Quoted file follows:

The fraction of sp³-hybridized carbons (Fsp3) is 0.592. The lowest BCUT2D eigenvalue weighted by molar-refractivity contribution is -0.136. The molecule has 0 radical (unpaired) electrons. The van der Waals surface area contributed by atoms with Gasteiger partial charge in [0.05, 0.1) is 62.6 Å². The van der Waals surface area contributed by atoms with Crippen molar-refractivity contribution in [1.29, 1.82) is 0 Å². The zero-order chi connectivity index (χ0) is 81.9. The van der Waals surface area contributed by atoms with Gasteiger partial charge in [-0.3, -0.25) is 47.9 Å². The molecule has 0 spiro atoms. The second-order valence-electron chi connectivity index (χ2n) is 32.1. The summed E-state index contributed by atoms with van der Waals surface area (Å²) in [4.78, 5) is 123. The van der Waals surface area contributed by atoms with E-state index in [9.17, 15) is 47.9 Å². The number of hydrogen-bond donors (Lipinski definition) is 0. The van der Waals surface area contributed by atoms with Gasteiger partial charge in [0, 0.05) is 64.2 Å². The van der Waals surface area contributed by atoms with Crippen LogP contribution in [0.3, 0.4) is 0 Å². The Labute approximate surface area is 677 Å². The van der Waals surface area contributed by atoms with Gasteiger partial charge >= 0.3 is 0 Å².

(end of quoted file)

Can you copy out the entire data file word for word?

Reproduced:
The fraction of sp³-hybridized carbons (Fsp3) is 0.592. The lowest BCUT2D eigenvalue weighted by molar-refractivity contribution is -0.136. The molecule has 0 radical (unpaired) electrons. The van der Waals surface area contributed by atoms with Gasteiger partial charge in [0.05, 0.1) is 62.6 Å². The van der Waals surface area contributed by atoms with Crippen molar-refractivity contribution in [1.29, 1.82) is 0 Å². The zero-order chi connectivity index (χ0) is 81.9. The van der Waals surface area contributed by atoms with Gasteiger partial charge in [-0.3, -0.25) is 47.9 Å². The molecule has 0 spiro atoms. The second-order valence-electron chi connectivity index (χ2n) is 32.1. The summed E-state index contributed by atoms with van der Waals surface area (Å²) in [4.78, 5) is 123. The van der Waals surface area contributed by atoms with E-state index in [9.17, 15) is 47.9 Å². The number of hydrogen-bond donors (Lipinski definition) is 0. The van der Waals surface area contributed by atoms with Gasteiger partial charge in [0, 0.05) is 64.2 Å². The van der Waals surface area contributed by atoms with Crippen LogP contribution in [0.3, 0.4) is 0 Å². The Labute approximate surface area is 677 Å². The van der Waals surface area contributed by atoms with Gasteiger partial charge >= 0.3 is 0 Å².